6 de febrero de 2021

Large-scale solar ship

Large-scale solar powered ship

Figure 1: Horizontal solar panels can capture direct solar energy while vertical panels can capture reflected sunlight


With the depletion and increasing cost of traditional fossil fuels, solar energy is a promising alternative technology for the shipping industry.

Solar power has the potential to reduce the cost of energy spent by current ships, but the biggest problem with the use of solar energy in the propulsion of ships is that a surface for capturing solar energy between 6 to 8 times or more than the surface of the ship's own hull is needed.

For this, a system was developed that allows the solar energy collection surface to be expanded when the ship is sailing and that folds and reduces its size when the ship has to moor a port or navigate rivers or narrow navigation channels.

The system that is proposed to expand and reduce the size of the solar energy collection surface is formed by a telescopic structure that also allows to take advantage of both the direct solar energy of the sun that radiates on this structure of the ship and the solar energy reflected in the surface of the water, and in this way allows to increase the total solar energy generated for the consumption and propulsion of the ship by this telescopic system of solar energy capture.


With the depletion and increasing cost of traditional fossil fuels, solar energy is a promising alternative technology for the shipping industry. Solar power not only has the potential to reduce the cost of energy spent by current ships but also improve ships’ navigability, particularly in the open sea where there is a large amount of solar energy readily available. The surface of solar panels that a cargo ship requires in order to capture the solar energy necessary for its operation must be six to eight times larger than the surface of the ship’s hull. This will ensure the ship can navigate autonomously during the day and night at the same speed today’s cargo ships sail. Therefore, a solar energy system is needed that allows solar panels to be placed beyond the ship’s own surface area.

My solution is a telescopic structure that can expand and decrease its size when needed. This design will enable a ship to navigate both the open sea – in calm sea conditions it can sail with the extended solar structure – as well as ports, narrow rivers and channels, during which time the structure can be adjusted to fit a ship’s measurements.

To be able to expand and reduce the size of the structure that carries the solar panels, a telescopic structure was designed that has solar panels arranged horizontally and vertically. the horizontally arranged solar panels would capture direct energy from the sun while the vertically arranged solar panels would allow diffused solar energy and sunlight reflected from the sea water to be captured. Solar energy reflected in the open sea is an important source of energy (we consider this energy to be nearly 50% of the direct solar energy of the sun in the open sea), which can be added to the direct solar energy used in principle by the horizontally arranged panels.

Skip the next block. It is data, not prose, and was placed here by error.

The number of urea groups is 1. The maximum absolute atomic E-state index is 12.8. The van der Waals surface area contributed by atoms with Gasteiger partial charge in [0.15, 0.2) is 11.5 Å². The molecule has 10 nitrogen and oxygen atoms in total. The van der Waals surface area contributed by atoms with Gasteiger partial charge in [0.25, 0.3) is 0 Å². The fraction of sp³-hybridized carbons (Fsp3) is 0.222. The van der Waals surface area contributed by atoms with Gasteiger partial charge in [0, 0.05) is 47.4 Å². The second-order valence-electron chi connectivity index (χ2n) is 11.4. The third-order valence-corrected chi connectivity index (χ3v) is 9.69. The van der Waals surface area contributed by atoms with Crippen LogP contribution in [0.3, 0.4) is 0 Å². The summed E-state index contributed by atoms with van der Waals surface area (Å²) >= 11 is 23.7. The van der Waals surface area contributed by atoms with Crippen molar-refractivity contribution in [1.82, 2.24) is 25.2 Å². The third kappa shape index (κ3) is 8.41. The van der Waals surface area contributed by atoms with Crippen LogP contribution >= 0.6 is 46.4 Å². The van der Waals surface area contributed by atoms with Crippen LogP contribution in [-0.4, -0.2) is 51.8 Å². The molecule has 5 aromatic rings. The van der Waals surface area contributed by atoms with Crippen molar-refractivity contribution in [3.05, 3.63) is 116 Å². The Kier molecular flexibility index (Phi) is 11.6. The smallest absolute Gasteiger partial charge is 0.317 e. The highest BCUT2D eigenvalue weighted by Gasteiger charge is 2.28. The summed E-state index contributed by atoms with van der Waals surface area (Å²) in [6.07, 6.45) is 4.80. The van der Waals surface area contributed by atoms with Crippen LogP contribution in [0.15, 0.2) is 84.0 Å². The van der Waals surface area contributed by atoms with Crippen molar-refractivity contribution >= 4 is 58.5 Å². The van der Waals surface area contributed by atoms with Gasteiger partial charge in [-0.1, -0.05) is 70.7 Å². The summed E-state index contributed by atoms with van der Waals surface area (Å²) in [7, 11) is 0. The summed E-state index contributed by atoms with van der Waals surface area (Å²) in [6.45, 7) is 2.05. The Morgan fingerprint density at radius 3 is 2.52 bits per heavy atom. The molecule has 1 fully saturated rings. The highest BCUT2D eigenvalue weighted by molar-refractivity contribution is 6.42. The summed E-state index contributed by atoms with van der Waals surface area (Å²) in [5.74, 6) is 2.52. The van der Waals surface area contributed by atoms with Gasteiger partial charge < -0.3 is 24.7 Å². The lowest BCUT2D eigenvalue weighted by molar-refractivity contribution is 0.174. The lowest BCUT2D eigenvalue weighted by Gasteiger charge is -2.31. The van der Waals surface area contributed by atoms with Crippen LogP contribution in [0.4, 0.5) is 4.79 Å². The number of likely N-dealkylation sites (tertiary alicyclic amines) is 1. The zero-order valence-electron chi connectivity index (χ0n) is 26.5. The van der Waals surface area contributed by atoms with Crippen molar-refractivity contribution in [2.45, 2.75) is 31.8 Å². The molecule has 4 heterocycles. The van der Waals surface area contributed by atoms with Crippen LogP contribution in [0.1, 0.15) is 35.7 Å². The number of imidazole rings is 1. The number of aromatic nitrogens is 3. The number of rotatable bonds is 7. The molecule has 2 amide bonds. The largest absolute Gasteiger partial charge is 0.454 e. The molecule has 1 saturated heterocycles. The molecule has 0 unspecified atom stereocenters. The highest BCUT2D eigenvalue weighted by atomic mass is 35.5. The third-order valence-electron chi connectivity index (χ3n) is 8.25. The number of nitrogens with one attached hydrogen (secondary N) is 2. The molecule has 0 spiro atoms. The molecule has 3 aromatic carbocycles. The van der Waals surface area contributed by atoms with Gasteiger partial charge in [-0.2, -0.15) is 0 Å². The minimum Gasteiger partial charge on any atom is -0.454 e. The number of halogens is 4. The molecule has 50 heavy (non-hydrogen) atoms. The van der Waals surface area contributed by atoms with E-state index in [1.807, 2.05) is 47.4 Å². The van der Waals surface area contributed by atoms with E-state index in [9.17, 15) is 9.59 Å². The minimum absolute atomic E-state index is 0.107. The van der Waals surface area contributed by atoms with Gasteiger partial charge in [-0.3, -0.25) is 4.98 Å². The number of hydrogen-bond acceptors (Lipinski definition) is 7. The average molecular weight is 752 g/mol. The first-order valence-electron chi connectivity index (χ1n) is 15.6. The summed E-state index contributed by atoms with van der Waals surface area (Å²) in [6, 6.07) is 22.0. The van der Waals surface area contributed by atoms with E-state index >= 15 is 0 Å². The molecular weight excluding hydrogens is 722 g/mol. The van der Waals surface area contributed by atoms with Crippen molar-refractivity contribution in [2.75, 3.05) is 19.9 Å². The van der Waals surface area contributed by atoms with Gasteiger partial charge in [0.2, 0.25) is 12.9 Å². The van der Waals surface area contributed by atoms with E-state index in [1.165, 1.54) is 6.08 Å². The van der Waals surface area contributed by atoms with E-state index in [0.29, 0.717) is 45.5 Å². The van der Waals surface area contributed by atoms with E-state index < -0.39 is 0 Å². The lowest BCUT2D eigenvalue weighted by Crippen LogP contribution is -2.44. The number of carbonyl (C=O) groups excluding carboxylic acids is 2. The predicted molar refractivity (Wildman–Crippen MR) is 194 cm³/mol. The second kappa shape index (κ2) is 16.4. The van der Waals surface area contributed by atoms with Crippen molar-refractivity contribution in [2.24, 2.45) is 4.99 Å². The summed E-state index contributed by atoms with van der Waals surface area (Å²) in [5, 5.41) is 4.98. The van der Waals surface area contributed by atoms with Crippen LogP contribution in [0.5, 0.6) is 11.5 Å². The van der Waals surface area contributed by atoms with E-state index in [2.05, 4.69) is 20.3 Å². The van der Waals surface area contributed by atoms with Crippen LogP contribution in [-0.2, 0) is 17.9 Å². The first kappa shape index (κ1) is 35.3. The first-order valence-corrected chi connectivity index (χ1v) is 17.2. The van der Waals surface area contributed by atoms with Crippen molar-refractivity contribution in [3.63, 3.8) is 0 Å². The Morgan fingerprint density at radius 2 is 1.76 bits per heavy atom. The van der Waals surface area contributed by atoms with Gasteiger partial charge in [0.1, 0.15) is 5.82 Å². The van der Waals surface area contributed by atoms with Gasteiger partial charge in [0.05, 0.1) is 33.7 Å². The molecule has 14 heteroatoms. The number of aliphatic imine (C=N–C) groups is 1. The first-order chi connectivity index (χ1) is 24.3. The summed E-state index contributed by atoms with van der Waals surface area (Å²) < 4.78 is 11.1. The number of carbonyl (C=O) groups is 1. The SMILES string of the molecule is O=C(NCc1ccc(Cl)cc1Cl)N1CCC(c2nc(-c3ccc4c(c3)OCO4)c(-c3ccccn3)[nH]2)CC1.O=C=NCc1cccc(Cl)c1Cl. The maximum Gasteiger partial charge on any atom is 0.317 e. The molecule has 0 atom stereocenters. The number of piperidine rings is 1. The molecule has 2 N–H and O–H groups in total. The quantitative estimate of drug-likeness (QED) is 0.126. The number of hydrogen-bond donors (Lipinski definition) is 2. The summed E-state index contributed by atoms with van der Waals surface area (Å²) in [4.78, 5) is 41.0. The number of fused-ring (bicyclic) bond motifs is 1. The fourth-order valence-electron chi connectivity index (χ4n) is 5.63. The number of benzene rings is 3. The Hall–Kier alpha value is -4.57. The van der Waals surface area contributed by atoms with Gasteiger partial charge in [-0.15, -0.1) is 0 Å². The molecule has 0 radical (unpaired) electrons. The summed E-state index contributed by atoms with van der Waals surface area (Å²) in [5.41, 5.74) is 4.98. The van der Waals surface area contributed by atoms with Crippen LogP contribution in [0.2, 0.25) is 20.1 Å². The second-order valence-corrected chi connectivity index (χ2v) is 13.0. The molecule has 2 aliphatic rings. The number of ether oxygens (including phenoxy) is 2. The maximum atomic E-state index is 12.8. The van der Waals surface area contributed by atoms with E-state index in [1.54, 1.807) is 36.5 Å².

Figure 2: Solar panels will be organised in a telescopic structure allowing navigation on the open sea and in ports

If the support structure of the solar panels is very large, this type of ship also has as an option to have two floats attached to the sides of the hull in order to support the structure’s own weight, taking the form of a Trimaran species. where side floats only fulfill the function of supporting the weight of the structure of the solar panels and no loads are carried on said floats.

Although these floats would increase the ship’s resistance in a semi-folded position, it would also improve the lateral stability of the ship, allowing it to navigate the high seas better during storms and easily maneuver through shallow water depths.

Solar panel efficiency

At this time the maximum efficiency of commercial solar panels is approximately 20 to 21%. There are space-use solar cells with efficiencies of the order of 35 to 40%, however, they would be very expensive to use in this type of ship. The maximum efficiency that a multi-juncture or tandem solar cell could have is 68.2%. Solar cells composed of silicon quantum dots, which have the potential to reach efficiencies of the order of 40-50%, are currently under development.

Laboratories around the world are working on new types of solar cells that have the theoretical potential to reach efficiencies close to the Carnot Limit of 95%. So, it can be expected that at some point 50% efficiency will be reached, if not exceeded.

Therefore, for the calculations in this article, we will consider solar panels with an efficiency of 50%.

Speed and characteristics

As an example, we will consider the application of this form of solar-powered propulsion system to a Panamax-type vessel of 50,000dwt with a total maximum length of about 250m, a maximum width of 32m and a draft of 12m. However, this type of telescopic layout of solar panels may also be applied to larger ships such as post-Panamax ships or smaller vessels where it is justified.